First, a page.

Mallards, Mauls, Schloss Teai, Cheeses, Mortification Koot, mallow, white mallow, common marsh-mallow, marshmallow, mortification root,
sweet weed, wymote
A perennial, this plant grows 3-4 feet high and the stem only puts out a few lateral branches. Leaves are palmate, and lobed, 3-5 inches long and fuzzy, as is the stem. White flowers with a violet base appear in late summer to early autumn and are followed by flat seed pods called "cheeses" from August to October. The whitish roots are tough and fibrous and pliable and grow long, thick and tapering.
It can be found growing wild in salt marshes and ditches.
Sow seeds in the spring, prefers a moist situation with full sun. It can tolerate most soil types, including saline soils, but will not survive without lots of sunlight. This plant is self-fertilizing and will reseed.
Harvesting & Preparation
Leaves should be picked just as the plant begins to flower. The root has the highest mucilage content in the winter and should be harvested as late as possible in the season, on a dry day, from plants at least two years old.
The dried root can be used to clean your teeth, or given to teething children to chew on.
Fiber from the roots and stem can be used for paper making.
The dried and powdered root can be used to bind ingredients when making pills.
Boil the root until a thick syrup forms. The syrup can be used as glue.
Marshmallow can be used in just about any cosmetic product including soap, lotions, shaving lotion, mouthwash and toothpaste.
The leaves are used as a potherb. May be added raw to salads or to soups to thicken them. They are mucilaginous and adding too much to the soup will make it slimy.
The root can be boiled and then fried with onions and butter for a vegetable.
The root of this plant was once used to make pate de guimauve, a sweet confection similar to today's marshmallows. Prior to that, a similar treat was made in Egypt using marsh mallow sap and honey.
Marshmallows no longer contain Marsh Mallow, but instead use gelatin. The sap was mixed with egg whites and sugar and whipped into a foamy meringue, baked and cut into squares and used for sore throats.
The root can be boiled in water to create a consistency similar to egg whites. The water can then be used as a substitute for egg whites.
The seeds may be added to salads for an extra crunch.
Marsh Mallow contains a great deal of mucilage, which is soothing to mucus membranes, especially the digestive and respiratory tracts. This makes it useful for asthma, bronchitis, colds, coughs, inflammatory bowel conditions, ulcers, and general wound healing.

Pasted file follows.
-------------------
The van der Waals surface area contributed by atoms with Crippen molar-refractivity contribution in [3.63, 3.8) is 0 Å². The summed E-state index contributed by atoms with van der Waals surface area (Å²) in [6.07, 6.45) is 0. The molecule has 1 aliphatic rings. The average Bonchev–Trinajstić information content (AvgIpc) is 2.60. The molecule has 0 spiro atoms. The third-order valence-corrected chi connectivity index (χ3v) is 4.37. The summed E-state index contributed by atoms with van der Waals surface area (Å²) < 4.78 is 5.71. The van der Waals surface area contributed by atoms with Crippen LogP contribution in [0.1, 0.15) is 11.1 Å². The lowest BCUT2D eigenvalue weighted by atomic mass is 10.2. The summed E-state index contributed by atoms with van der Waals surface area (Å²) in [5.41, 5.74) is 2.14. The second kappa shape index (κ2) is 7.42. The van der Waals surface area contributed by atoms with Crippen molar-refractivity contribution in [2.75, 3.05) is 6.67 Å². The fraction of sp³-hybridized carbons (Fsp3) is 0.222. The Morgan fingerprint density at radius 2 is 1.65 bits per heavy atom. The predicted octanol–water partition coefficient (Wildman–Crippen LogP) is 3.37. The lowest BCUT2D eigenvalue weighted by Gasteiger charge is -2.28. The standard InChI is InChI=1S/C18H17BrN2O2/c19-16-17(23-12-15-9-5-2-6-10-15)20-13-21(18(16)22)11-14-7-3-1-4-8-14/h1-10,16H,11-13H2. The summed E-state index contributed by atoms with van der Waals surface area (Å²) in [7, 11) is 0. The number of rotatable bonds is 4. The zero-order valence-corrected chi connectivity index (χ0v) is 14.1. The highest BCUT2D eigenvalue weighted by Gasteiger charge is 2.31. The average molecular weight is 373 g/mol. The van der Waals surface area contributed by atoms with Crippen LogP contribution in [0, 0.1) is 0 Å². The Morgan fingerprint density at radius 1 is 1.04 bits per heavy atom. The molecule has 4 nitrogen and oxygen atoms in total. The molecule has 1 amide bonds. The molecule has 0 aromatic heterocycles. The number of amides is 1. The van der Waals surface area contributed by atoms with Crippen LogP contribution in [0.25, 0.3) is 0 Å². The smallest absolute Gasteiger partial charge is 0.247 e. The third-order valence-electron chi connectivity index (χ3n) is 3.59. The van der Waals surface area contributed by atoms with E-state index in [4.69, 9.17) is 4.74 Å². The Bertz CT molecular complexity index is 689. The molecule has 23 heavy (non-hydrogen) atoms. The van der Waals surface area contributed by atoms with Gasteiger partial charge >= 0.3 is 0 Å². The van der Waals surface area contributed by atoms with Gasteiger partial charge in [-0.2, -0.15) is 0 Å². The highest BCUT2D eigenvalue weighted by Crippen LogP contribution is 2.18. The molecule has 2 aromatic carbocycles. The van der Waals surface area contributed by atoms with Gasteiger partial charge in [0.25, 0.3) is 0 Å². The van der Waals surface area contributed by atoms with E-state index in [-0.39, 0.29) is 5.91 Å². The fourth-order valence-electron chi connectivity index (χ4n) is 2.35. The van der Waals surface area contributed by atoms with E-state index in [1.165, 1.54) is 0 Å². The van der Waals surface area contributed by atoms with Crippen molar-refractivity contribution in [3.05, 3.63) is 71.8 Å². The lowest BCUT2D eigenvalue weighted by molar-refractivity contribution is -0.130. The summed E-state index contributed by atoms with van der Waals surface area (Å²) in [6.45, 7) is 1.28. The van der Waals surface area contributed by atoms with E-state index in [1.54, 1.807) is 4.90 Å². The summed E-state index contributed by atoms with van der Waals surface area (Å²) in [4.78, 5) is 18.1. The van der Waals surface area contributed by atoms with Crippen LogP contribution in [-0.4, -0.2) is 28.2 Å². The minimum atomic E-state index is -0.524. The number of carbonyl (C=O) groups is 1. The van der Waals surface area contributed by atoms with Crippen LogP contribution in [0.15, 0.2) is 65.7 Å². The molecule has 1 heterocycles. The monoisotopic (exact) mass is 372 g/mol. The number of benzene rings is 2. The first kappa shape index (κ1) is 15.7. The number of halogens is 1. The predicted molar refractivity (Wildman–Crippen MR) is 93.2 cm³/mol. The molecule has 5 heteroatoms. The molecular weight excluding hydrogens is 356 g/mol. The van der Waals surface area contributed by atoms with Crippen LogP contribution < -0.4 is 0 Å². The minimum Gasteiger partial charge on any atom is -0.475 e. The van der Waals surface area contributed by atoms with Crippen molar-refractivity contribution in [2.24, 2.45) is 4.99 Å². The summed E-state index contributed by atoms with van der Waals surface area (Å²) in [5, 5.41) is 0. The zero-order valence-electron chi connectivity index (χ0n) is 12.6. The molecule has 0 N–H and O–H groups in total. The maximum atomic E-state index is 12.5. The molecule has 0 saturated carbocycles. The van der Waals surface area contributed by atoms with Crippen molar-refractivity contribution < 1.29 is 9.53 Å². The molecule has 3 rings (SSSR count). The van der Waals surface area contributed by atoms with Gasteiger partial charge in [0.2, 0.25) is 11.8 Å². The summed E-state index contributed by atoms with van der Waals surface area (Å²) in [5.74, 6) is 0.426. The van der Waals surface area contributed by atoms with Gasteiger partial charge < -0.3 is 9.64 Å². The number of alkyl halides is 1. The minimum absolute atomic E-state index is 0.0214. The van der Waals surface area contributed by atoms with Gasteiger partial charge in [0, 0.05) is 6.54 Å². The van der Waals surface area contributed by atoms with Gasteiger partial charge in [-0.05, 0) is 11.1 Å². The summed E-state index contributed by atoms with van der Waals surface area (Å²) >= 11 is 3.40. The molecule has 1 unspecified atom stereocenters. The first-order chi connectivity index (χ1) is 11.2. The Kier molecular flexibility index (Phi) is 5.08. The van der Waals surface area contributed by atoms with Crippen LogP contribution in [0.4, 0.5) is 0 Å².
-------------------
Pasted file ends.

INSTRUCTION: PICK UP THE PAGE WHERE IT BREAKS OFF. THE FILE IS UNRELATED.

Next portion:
The dried root is often added to lotions to sooth the skin.
Marsh mallow can be used as a gentle laxative and has general soothing properties. A sweet paste can be made of the root to soothe the throat. Or the root can be steeped in water for several hours and drunk.
Fresh leaves are used to stimulate the kidneys. A strong tea may also be made of the leaves and flowers to encourage the passage of stones. Drink daily, once or twice, four days on and three days off.
The powdered root, with water added, or the crushed fresh root can be used as a poultice to prevent gangrene in stubborn inflammations. You can also add slippery elm to this to enhance the effect. It should be applied as hot as possible and changed frequently. The leaves can also be used as a poultice for stings.
An infusion of the leaves can be used to bathe the eyes.
In France, Marsh Mallow is one of the ingredients in tisane de quartet fleurs, a traditional cold remedy.
Marsh mallow is a protective and cleansing herb. Burning marshmallow cleanses an area, indoors or out or steep the leaves and flowers in oil and use the oil to anoint yourself when you feel the need to be protected from demons or spells cast against you. If you are journeying in the astral and wish some extra protection, apply this oil before you enter your trance.
Marsh mallow is also used for love and fertility spells and is suitable for handfastings or to enhance sex magick. If your mate has left home, or likes to wander, a vase of marsh mallow flowers in your window will guide him/her home. To fight infertility and impotence, gather marsh mallow seeds under the light of the full moon and use them in sachets or aphrodisiac powders, or make oil from them and apply it directly to the genitals.
Also associated with death and rebirth, marsh mallow can be used in departing rituals and those to honor the dead or planted on or near grave sites.
History and Folklore
A European native, marsh mallow was brought to America as a medicinal plant.
The name Althaea comes from the Greek altho, to cure.
A dish made from marsh mallow was a delicacy in ancient Rome.
Marshmallow root can be used in place of slippery elm where needed.
Marsh Mallow is high in carbohydrates. Diabetics should take this into consideration.
Marsh Mallow mucilage may absorb other medicines taken at the same time and thus reduce effectiveness.
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